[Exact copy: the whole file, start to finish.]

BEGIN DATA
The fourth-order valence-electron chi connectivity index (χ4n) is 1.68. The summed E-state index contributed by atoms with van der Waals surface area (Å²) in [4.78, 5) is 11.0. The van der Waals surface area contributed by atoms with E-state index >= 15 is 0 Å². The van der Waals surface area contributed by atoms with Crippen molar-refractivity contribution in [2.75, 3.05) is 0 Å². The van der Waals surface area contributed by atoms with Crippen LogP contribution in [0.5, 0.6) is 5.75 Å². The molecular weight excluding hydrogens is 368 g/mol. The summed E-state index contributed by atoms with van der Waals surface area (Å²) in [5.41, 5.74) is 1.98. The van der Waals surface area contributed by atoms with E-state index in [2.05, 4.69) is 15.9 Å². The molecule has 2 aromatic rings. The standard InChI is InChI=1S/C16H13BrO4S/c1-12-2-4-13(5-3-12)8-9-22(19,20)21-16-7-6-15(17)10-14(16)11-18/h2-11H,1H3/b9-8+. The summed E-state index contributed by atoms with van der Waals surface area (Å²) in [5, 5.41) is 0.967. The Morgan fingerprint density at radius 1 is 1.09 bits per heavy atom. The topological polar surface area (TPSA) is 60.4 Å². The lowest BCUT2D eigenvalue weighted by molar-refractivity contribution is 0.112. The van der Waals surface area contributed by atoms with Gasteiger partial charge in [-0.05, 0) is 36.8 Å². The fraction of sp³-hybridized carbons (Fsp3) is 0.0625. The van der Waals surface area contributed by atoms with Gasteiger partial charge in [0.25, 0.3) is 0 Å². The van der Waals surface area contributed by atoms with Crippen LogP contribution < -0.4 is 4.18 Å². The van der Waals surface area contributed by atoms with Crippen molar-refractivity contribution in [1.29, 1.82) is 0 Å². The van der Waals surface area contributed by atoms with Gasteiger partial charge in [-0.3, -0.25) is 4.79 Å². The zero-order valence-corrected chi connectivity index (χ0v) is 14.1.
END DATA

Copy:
The fourth-order valence-electron chi connectivity index (χ4n) is 1.68. The summed E-state index contributed by atoms with van der Waals surface area (Å²) in [4.78, 5) is 11.0. The van der Waals surface area contributed by atoms with E-state index >= 15 is 0 Å². The van der Waals surface area contributed by atoms with Crippen molar-refractivity contribution in [2.75, 3.05) is 0 Å². The van der Waals surface area contributed by atoms with Crippen LogP contribution in [0.5, 0.6) is 5.75 Å². The molecular weight excluding hydrogens is 368 g/mol. The summed E-state index contributed by atoms with van der Waals surface area (Å²) in [5.41, 5.74) is 1.98. The van der Waals surface area contributed by atoms with E-state index in [2.05, 4.69) is 15.9 Å². The molecule has 2 aromatic rings. The standard InChI is InChI=1S/C16H13BrO4S/c1-12-2-4-13(5-3-12)8-9-22(19,20)21-16-7-6-15(17)10-14(16)11-18/h2-11H,1H3/b9-8+. The summed E-state index contributed by atoms with van der Waals surface area (Å²) in [5, 5.41) is 0.967. The Morgan fingerprint density at radius 1 is 1.09 bits per heavy atom. The topological polar surface area (TPSA) is 60.4 Å². The lowest BCUT2D eigenvalue weighted by molar-refractivity contribution is 0.112. The van der Waals surface area contributed by atoms with Gasteiger partial charge in [-0.05, 0) is 36.8 Å². The fraction of sp³-hybridized carbons (Fsp3) is 0.0625. The van der Waals surface area contributed by atoms with Gasteiger partial charge in [0.25, 0.3) is 0 Å². The van der Waals surface area contributed by atoms with Crippen LogP contribution < -0.4 is 4.18 Å². The van der Waals surface area contributed by atoms with Crippen molar-refractivity contribution in [1.29, 1.82) is 0 Å². The van der Waals surface area contributed by atoms with Gasteiger partial charge in [-0.3, -0.25) is 4.79 Å². The zero-order valence-corrected chi connectivity index (χ0v) is 14.1.